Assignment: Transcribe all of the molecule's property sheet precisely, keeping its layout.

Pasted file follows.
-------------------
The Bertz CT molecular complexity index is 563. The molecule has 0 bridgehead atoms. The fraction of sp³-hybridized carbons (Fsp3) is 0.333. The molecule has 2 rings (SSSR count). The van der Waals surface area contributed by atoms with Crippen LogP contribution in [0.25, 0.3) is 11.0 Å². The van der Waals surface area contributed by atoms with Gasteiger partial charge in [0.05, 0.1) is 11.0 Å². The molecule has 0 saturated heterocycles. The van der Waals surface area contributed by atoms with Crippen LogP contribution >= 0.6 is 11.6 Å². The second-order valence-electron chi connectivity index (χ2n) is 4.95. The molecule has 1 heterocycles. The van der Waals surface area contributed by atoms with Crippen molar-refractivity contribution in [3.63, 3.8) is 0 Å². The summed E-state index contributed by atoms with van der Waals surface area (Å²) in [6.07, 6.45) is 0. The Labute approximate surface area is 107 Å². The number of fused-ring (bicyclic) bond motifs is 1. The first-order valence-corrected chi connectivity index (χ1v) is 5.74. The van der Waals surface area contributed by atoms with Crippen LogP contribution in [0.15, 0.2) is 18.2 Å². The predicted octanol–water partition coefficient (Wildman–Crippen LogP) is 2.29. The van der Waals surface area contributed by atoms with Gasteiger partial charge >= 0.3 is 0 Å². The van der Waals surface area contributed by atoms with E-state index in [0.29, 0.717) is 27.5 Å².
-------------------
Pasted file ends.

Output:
The Bertz CT molecular complexity index is 563. The molecule has 0 bridgehead atoms. The fraction of sp³-hybridized carbons (Fsp3) is 0.333. The molecule has 2 rings (SSSR count). The van der Waals surface area contributed by atoms with Crippen LogP contribution in [0.25, 0.3) is 11.0 Å². The van der Waals surface area contributed by atoms with Gasteiger partial charge in [0.05, 0.1) is 11.0 Å². The molecule has 0 saturated heterocycles. The van der Waals surface area contributed by atoms with Crippen LogP contribution >= 0.6 is 11.6 Å². The second-order valence-electron chi connectivity index (χ2n) is 4.95. The molecule has 1 heterocycles. The van der Waals surface area contributed by atoms with Crippen molar-refractivity contribution in [3.63, 3.8) is 0 Å². The summed E-state index contributed by atoms with van der Waals surface area (Å²) in [6.07, 6.45) is 0. The Labute approximate surface area is 107 Å². The number of fused-ring (bicyclic) bond motifs is 1. The first-order valence-corrected chi connectivity index (χ1v) is 5.74. The van der Waals surface area contributed by atoms with Crippen LogP contribution in [0.15, 0.2) is 18.2 Å². The predicted octanol–water partition coefficient (Wildman–Crippen LogP) is 2.29. The van der Waals surface area contributed by atoms with Gasteiger partial charge >= 0.3 is 0 Å². The van der Waals surface area contributed by atoms with E-state index in [0.29, 0.717) is 27.5 Å².